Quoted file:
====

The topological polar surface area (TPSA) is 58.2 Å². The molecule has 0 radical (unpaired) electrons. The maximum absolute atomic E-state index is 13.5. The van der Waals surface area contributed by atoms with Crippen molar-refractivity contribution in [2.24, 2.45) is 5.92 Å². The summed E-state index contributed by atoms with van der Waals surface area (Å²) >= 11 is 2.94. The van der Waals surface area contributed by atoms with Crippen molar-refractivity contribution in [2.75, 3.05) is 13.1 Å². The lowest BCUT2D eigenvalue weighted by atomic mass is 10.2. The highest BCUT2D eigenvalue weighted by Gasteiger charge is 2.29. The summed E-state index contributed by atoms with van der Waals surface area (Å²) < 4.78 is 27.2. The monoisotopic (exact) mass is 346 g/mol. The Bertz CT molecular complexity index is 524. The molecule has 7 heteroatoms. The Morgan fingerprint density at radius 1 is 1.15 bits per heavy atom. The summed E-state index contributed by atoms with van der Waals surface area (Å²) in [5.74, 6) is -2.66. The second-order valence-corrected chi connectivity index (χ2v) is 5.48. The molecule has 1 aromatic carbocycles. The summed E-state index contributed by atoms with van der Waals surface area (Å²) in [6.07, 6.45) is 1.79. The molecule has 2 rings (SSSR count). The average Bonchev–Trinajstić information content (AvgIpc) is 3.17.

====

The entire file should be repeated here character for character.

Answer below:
The topological polar surface area (TPSA) is 58.2 Å². The molecule has 0 radical (unpaired) electrons. The maximum absolute atomic E-state index is 13.5. The van der Waals surface area contributed by atoms with Crippen molar-refractivity contribution in [2.24, 2.45) is 5.92 Å². The summed E-state index contributed by atoms with van der Waals surface area (Å²) >= 11 is 2.94. The van der Waals surface area contributed by atoms with Crippen molar-refractivity contribution in [2.75, 3.05) is 13.1 Å². The lowest BCUT2D eigenvalue weighted by atomic mass is 10.2. The highest BCUT2D eigenvalue weighted by Gasteiger charge is 2.29. The summed E-state index contributed by atoms with van der Waals surface area (Å²) < 4.78 is 27.2. The monoisotopic (exact) mass is 346 g/mol. The Bertz CT molecular complexity index is 524. The molecule has 7 heteroatoms. The Morgan fingerprint density at radius 1 is 1.15 bits per heavy atom. The summed E-state index contributed by atoms with van der Waals surface area (Å²) in [5.74, 6) is -2.66. The second-order valence-corrected chi connectivity index (χ2v) is 5.48. The molecule has 1 aromatic carbocycles. The summed E-state index contributed by atoms with van der Waals surface area (Å²) in [6.07, 6.45) is 1.79. The molecule has 2 rings (SSSR count). The average Bonchev–Trinajstić information content (AvgIpc) is 3.17.